Please pray.

Goodbye…

2 April 2005

…to Pope John Paul II…though I am glad that he is now at home with Jesus. The world loved him and, quite frankly, the world needed him.

There’s not much more to say that hasn’t been said.

Oh, except for the best birthday card ever. This was sent to my Roman Catholic friend Orysia when we were in Oxford, from her (also Roman Catholic) father. The outside of the card said:

“Happy Birthday from the Beatles!”

The inside said:

“You know, John Paul, George, and Ringo!”

It had a picture of the Pope, George, and Ringo Starr.

Somehow, I think the Pope would have appreciated it.

Goodbye…

2 April 2005

…to Pope John Paul II…though I am glad that he is now at home with Jesus. The world loved him and, quite frankly, the world needed him.

There’s not much more to say that hasn’t been said.

Oh, except for the best birthday card ever. This was sent to my Roman Catholic friend Orysia when we were in Oxford, from her (also Roman Catholic) father. The outside of the card said:

“Happy Birthday from the Beatles!”

The inside said:

“You know, John Paul, George, and Ringo!”

It had a picture of the Pope, George, and Ringo Starr.

Somehow, I think the Pope would have appreciated it.

Since I but other people about not blogging, I feel like I need to keep it movin’ myself, or risk putting foot in mouth. Not that I don’t do that enough anyway…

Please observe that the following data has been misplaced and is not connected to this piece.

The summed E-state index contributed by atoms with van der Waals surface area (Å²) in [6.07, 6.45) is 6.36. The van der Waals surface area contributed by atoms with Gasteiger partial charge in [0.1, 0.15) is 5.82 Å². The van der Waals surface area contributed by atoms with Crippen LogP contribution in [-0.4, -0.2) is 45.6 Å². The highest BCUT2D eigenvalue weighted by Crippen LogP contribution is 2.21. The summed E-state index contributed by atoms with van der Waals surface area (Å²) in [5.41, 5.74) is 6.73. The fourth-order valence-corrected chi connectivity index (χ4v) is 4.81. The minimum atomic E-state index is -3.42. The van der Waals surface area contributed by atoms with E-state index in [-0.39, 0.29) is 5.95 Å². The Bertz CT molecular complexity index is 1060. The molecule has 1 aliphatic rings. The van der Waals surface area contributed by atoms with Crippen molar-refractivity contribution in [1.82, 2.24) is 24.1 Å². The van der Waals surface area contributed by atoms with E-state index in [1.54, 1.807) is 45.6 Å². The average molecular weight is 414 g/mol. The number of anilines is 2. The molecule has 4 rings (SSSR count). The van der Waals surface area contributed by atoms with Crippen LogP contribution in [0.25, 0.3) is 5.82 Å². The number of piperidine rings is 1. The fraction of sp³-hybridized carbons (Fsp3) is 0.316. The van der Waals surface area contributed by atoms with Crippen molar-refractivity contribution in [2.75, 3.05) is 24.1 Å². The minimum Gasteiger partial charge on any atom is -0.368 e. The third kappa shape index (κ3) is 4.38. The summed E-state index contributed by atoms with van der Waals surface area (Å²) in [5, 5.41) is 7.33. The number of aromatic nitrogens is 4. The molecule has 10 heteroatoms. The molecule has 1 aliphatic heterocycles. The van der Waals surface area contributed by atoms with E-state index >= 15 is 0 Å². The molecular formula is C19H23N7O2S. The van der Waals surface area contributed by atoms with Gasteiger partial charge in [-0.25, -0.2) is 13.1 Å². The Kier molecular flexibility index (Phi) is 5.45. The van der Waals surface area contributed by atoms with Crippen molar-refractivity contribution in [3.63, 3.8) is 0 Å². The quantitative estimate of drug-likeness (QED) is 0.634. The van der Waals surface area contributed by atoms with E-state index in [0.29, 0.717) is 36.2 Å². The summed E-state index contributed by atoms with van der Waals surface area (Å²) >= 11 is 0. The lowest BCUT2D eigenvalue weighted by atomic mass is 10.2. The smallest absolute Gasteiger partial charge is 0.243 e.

This has been a big year, and it’s only April. And barely that. Thus far this year I’ve 1)Started doing spiritual direction, 2)Started looking for a house (not to buy, but to live in with my roommates, but this means that the idea, once so scary, of Moving Off Gagely, may actually become a reality), and 3)Become way more open to myself and God and others and all of that than I ever thought possible. And I still have so very far to go. 3, above, is what makes all the rest of this feel so big. I feel like, if you had met me in December and someone else met me now, they would be meeting different people. Not entirely, though sometimes it feels that way from the inside.

I actually bought shoes with cute flowers on them today. Wow…me…and flowers.

And now some funny quotes from Frederica Mathewes-Green that made me laugh in the Poustinia this weekend (from Facing East: A Pilgrim’s Journey into the Mysteries of Orthodoxy):